Asthma is a chronic inflammatory disorder of the airways in which patients may experience acute exacerbations. Disease severity varies according to a patient’s genetic pre-disposition to certain risk factors, as well as their response to environmental allergens and particulate matter in chemical pollutants. The allergens associated with triggering the inflammation associated with the disease include tree and grass pollens, pollutants, and respiratory viral infections. Asthma ultimately results from a dysregulated immune system and allergens or certain chemicals found in pollutants initiate an over-production of immunoglobulin E (IgE), which then triggers the release of various chemical mediators from mast cells in the upper and lower airways. Chronic or repeated release of these mediators creates persistent inflammation that can lead to reversible airway obstruction and airway hyperresponsiveness, and the symptoms of asthma — wheezing, shortness of breath, excess mucus production and cough. As inflammation persists, a process known as “remodeling” occurs whereby the tissue of the lungs become less elastic. This ultrastructural alteration gradually reduces the efficiency of oxygen exchange and airflow, increasing the frequency, duration and severity of asthma attacks. In addition, exercise and cold air are other known initiating factors that trigger bronchial smooth muscle hyperreactivity and asthmatic symptoms.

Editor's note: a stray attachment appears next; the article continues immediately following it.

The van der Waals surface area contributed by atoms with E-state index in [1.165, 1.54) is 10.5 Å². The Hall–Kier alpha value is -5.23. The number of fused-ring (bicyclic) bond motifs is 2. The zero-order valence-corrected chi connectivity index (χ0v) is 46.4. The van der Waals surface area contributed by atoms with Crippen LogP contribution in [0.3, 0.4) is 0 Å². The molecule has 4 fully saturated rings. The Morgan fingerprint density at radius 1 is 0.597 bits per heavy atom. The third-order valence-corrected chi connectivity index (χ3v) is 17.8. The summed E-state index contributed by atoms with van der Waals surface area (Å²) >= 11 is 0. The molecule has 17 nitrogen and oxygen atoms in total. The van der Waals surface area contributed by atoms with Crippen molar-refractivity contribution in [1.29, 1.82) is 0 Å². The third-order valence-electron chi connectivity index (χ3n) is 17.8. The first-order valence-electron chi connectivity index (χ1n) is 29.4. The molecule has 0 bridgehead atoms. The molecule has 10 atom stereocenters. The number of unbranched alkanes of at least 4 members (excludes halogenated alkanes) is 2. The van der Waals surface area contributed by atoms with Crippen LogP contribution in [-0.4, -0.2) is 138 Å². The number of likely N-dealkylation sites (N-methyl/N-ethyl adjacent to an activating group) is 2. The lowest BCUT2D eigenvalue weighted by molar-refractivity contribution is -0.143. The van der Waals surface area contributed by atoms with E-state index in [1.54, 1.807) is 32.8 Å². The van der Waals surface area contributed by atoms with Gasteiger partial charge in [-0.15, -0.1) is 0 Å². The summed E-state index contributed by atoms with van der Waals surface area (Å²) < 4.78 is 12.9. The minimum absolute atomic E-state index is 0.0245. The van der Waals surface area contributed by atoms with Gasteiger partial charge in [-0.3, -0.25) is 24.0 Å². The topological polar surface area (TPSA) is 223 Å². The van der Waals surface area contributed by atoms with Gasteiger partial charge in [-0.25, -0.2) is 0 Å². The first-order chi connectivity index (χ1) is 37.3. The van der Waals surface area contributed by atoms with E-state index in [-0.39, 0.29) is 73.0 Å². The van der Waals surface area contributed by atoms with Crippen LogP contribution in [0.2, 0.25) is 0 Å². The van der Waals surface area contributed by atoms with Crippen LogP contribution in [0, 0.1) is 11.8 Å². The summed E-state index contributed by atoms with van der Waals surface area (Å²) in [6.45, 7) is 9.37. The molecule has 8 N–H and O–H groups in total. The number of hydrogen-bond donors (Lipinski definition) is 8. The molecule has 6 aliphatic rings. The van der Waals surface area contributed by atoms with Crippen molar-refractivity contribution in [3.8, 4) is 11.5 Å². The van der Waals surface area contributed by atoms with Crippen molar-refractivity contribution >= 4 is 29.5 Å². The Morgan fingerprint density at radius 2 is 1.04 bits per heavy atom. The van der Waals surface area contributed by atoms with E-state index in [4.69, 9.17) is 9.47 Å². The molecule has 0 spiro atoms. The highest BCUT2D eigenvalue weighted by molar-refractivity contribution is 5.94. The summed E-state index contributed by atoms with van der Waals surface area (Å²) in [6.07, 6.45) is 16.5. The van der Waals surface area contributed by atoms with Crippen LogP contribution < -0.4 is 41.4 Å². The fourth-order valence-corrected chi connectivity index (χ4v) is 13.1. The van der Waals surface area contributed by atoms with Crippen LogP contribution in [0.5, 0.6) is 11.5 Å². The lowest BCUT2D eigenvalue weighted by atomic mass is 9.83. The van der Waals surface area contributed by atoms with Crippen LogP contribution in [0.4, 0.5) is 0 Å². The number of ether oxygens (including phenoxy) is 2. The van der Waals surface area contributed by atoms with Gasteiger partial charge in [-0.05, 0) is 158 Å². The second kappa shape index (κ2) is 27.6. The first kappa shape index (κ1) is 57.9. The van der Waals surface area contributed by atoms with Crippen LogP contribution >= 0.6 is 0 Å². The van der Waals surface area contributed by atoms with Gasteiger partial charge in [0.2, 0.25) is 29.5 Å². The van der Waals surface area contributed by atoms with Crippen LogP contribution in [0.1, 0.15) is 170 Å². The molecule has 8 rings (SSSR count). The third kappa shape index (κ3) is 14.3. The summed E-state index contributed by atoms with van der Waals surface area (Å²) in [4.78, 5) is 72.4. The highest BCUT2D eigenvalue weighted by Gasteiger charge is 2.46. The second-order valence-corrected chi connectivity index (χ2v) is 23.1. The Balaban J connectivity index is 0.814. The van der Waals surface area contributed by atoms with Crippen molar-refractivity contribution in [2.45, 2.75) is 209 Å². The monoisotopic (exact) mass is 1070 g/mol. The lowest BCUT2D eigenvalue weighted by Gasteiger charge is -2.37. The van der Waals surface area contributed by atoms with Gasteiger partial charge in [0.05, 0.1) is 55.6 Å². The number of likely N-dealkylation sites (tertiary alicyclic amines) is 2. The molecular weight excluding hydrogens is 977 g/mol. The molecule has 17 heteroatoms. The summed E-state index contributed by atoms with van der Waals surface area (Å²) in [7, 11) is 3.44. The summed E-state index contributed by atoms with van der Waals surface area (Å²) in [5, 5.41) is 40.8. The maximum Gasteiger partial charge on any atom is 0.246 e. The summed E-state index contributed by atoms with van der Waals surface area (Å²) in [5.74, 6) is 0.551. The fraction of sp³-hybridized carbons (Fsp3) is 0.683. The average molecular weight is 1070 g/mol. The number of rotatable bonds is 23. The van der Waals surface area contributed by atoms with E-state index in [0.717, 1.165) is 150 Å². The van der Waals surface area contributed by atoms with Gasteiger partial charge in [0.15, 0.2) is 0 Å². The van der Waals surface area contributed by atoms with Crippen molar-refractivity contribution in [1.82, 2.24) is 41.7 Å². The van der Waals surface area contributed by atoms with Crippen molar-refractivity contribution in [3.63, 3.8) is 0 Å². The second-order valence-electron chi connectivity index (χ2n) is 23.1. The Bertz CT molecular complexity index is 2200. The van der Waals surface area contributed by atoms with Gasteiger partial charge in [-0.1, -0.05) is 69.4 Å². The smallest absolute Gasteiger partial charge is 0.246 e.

In 2007, the prevalence of asthma in the United States, Japan, United Kingdom, France, Italy, Germany and Spain (7 main countries) was estimated at just under 60 million. While asthma prevalence appears to have stabilized in these main markets, asthma also accounts for over 150,000 deaths per year. In the US and the EU, the financial burden of asthma is estimated at over $16 billion each. In 2007, the asthma market across the 7 main countries totaled approximately $20 billion, and is predicted to grow to $25 billion by 2017. The most significant growth driver over the last few years has been the long-acting ß2-agonists/inhaled corticosteroid combination products, which constituted 35% of sales, followed by the anti-leukotrienes, and inhaled corticosteroids making up some 15% and 14%, respectively, of the market share. Despite high diagnosis rates (88% across the 7 main countries) and effective management of episodic attacks, there is still a high unmet medical need for disease modifying therapies. Such therapies would demonstrate the efficacy of combination products in relieving and controlling asthma symptoms, however, there is a great need to improve on the safety profiles and introduce products that can reduce the inflammation and prevent the irreversible airways remodeling, at the same time promoting high compliance amongst the patient population. Additionally, new therapies are needed for a growing number of patients that are not well controlled by corticosteroid or β-2 agonist therapies.